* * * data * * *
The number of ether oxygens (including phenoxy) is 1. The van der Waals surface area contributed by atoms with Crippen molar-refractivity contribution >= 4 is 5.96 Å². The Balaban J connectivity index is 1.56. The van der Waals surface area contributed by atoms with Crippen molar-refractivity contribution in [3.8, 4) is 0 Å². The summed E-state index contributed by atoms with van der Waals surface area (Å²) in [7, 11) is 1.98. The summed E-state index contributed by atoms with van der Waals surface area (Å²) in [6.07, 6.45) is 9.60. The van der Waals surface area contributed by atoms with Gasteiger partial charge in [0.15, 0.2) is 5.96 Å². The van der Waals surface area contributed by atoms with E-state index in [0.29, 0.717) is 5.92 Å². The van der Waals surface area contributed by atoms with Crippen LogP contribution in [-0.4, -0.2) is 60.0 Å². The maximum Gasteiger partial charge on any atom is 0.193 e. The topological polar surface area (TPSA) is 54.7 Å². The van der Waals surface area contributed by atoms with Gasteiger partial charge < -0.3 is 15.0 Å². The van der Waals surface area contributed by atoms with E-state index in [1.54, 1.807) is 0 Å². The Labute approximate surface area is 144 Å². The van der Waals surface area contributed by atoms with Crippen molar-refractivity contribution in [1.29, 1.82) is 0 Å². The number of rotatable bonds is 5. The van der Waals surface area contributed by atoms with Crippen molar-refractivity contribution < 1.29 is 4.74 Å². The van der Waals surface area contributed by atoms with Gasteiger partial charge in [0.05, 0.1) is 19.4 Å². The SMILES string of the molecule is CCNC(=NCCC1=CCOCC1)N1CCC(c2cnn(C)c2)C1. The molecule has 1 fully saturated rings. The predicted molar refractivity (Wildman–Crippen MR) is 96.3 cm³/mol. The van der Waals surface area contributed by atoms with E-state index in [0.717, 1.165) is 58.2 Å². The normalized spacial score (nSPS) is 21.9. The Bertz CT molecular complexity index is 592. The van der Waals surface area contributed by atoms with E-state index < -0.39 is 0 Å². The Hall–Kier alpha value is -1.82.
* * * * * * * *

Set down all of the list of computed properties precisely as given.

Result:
The number of ether oxygens (including phenoxy) is 1. The van der Waals surface area contributed by atoms with Crippen molar-refractivity contribution >= 4 is 5.96 Å². The Balaban J connectivity index is 1.56. The van der Waals surface area contributed by atoms with Crippen molar-refractivity contribution in [3.8, 4) is 0 Å². The summed E-state index contributed by atoms with van der Waals surface area (Å²) in [7, 11) is 1.98. The summed E-state index contributed by atoms with van der Waals surface area (Å²) in [6.07, 6.45) is 9.60. The van der Waals surface area contributed by atoms with Gasteiger partial charge in [0.15, 0.2) is 5.96 Å². The van der Waals surface area contributed by atoms with E-state index in [0.29, 0.717) is 5.92 Å². The van der Waals surface area contributed by atoms with Crippen LogP contribution in [-0.4, -0.2) is 60.0 Å². The maximum Gasteiger partial charge on any atom is 0.193 e. The topological polar surface area (TPSA) is 54.7 Å². The van der Waals surface area contributed by atoms with Gasteiger partial charge < -0.3 is 15.0 Å². The van der Waals surface area contributed by atoms with E-state index in [1.54, 1.807) is 0 Å². The Labute approximate surface area is 144 Å². The van der Waals surface area contributed by atoms with Crippen molar-refractivity contribution in [1.29, 1.82) is 0 Å². The number of rotatable bonds is 5. The van der Waals surface area contributed by atoms with Crippen molar-refractivity contribution < 1.29 is 4.74 Å². The van der Waals surface area contributed by atoms with Gasteiger partial charge in [0.05, 0.1) is 19.4 Å². The SMILES string of the molecule is CCNC(=NCCC1=CCOCC1)N1CCC(c2cnn(C)c2)C1. The molecule has 1 fully saturated rings. The predicted molar refractivity (Wildman–Crippen MR) is 96.3 cm³/mol. The van der Waals surface area contributed by atoms with E-state index in [0.717, 1.165) is 58.2 Å². The normalized spacial score (nSPS) is 21.9. The Bertz CT molecular complexity index is 592. The van der Waals surface area contributed by atoms with E-state index < -0.39 is 0 Å². The Hall–Kier alpha value is -1.82.